The holidays are fast approaching, which means it’s time for Hollywood A-listers to adopt thick accents (and don even thicker prosthetics) to re-enact the lives of historical celebrities in the pursuit of awards season glory. This year alone, we have had Oppenheimer and Napoleon and are staring down the barrel of Ferrari, Priscilla, Rustin, and Bob Marley: One Love, each promising to grapple with the challenge of effectively capturing an entire human life in the span of two multiplex-friendly hours (and in a manner sanctioned by their subjects’ estates and living relatives). Bradley Cooper – star of The Hangover trilogy-turned blockbuster auteur – throws his hat into the ring with Maestro, an adoring albeit uninventive biopic of the renowned American composer and conductor Leonard Bernstein (1918–90).
We meet Bernstein (played by Cooper) in 1943 (and in sumptuous 4:3 black-and-white photography) on the day he is summoned, at very short notice, to conduct for the New York Philharmonic, throwing him into the cultural spotlight and into the orbit of aspiring actress Felicia Montealegre (the perpetually wry, always effective Carey Mulligan). Maestro takes its time establishing their relationship – one of deep affinity and mutual appreciation – while also depicting Bernstein’s conflicting entanglements with various men, including clarinettist David Oppenheim (Matt Bomer). Montealegre bemoans the world’s insistence that people be ‘only one thing’, and suggests that Bernstein’s sexuality needn’t stop them from sharing a life together.
From there, we progress through decades, colour palettes, aspect ratios, and child actors, as Bernstein’s star grows brighter, his affairs become less discreet, and his marriage buckles under the resulting strain. Maestro seems to want to set itself apart from standard biopic fare by focusing less on its subject’s professional output and more on his fragile domesticity, and it has a genuine sense of care, curiosity, and warmth for its characters. This film is obviously a labour of love for Cooper, who performs quadruple duty as writer, director, producer, and lead performer.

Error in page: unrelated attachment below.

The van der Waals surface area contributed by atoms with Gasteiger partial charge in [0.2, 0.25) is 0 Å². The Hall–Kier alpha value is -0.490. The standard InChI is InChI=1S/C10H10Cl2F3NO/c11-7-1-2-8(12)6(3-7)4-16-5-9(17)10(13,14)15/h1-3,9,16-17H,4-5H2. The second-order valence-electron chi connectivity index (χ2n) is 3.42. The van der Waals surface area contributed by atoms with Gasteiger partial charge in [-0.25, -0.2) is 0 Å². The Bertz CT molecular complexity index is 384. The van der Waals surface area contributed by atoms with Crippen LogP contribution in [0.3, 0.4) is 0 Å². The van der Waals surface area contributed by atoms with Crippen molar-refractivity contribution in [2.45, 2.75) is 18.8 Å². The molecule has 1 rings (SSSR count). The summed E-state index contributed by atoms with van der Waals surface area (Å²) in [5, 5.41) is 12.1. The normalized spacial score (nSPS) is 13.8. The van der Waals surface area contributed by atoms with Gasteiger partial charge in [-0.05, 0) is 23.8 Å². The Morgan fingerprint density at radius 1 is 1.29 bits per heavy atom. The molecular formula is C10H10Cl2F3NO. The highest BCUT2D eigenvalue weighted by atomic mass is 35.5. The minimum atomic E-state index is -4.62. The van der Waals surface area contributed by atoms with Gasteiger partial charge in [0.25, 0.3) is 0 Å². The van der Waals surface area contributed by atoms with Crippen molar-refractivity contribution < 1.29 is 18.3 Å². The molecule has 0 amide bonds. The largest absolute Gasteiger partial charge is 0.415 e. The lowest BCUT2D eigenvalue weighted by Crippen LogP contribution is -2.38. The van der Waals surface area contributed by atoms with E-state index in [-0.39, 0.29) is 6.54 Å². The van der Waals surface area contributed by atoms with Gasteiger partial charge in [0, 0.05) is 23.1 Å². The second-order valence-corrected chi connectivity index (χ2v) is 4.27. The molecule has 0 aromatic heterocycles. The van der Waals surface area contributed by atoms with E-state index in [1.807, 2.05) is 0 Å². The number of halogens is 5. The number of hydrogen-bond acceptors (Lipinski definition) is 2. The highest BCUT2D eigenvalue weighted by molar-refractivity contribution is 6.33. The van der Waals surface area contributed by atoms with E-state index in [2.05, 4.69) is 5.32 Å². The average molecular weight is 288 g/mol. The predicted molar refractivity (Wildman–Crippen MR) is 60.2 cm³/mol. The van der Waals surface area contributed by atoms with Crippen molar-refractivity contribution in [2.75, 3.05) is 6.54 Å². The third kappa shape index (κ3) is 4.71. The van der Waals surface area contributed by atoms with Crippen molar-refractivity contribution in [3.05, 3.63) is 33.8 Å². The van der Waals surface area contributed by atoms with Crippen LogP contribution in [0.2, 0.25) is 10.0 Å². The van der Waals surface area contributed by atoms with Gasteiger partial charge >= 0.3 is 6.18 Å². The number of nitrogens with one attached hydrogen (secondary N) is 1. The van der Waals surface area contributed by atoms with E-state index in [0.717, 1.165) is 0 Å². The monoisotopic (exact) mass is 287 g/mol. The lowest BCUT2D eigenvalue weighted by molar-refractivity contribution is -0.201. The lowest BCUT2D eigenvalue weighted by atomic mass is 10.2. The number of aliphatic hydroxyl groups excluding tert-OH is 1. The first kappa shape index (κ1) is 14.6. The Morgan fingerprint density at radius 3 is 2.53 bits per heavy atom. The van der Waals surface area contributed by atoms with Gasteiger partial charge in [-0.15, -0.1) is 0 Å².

The only problem is, he’s done it all before. As an explication on the tension between career ambition and personal fulfilment, Cooper’s previous film, A Star Is Born (2018), was more dynamic, more insightful, and somehow even more honest than Maestro – despite being an entirely fictional story. This follow-up feels strained by comparison, a well-intentioned but somewhat out-of-touch stretch by a gifted director trying to slip into the prestige-drama shoes of his esteemed forebears (the film is produced by both Martin Scorsese and Steven Spielberg). Maestro’s efforts to square away its lead character’s queerness, while admirable at first, ultimately treat it as another ingrained character flaw that must be overcome for the sake of a more pure, more beneficial love. And the script’s determination to focus on Bernstein’s home life over his creative achievements leaves us with a disproportionately detailed impression of him as a husband and father, but precious little sense of him as an artist.
Credit where credit is due, though: Cooper and his cinematographer, Matthew Libatique, certainly know how to compose for 4:3 – unlike the glut of trend-seeking directors currently opting for Academy ratio – and Maestro features some stunning compositions and camera movements. Bernstein’s own music (both composed and conducted) functions as the score, and we are treated to a riveting rendition of Mahler’s Resurrection Symphony during a famous 1973 performance at Ely Cathedral in England, which the film treats as its musical climax. The period production design from Kevin Thompson is seamless, and Mark Bridges’ costumes effortlessly carry us through the shifting eras. Kazu Hiro, responsible for Gary Oldman’s Oscar-winning jowls in Darkest Hour (2018), provides some of the most life-like ‘old age’ prosthetic make-up ever seen, allowing Cooper to portray Bernstein from the age of twenty-five through to seventy – although Cooper himself seems so eager to convey his subject’s overwhelming charm and garrulousness that his performance rarely leaves room to connect on any material level with his co-stars.
In the pantheon of movies about Great and Troubled Men, the road to success is often paved with underwritten wives – one-time objects of affection doomed to stand between a titular hero and their dreams. In this sense, Carey Mulligan’s Felicia Montealegre fares better than most, and the film seems genuinely invested in exploring the experience of somebody living in the reflected glow – or perhaps the shadow – of a universally renowned and beloved public figure (though I suspect Sofia Coppola’s Priscilla will have even more to say on the matter). Even when it falls back on the weary clichés of rise-and-fall biopic narratives, Maestro offers a refreshingly holistic stance on the intersection of art and love. All too often, these stories tell us that you must choose between interpersonal connection and professional success. Maestro argues, in handsomely rendered and occasionally compelling terms, that you can’t have one without the other.
Maestro (Netflix Original) appeared in preview as part of the Jewish International Film Festival and will stream on Netflix from December 20.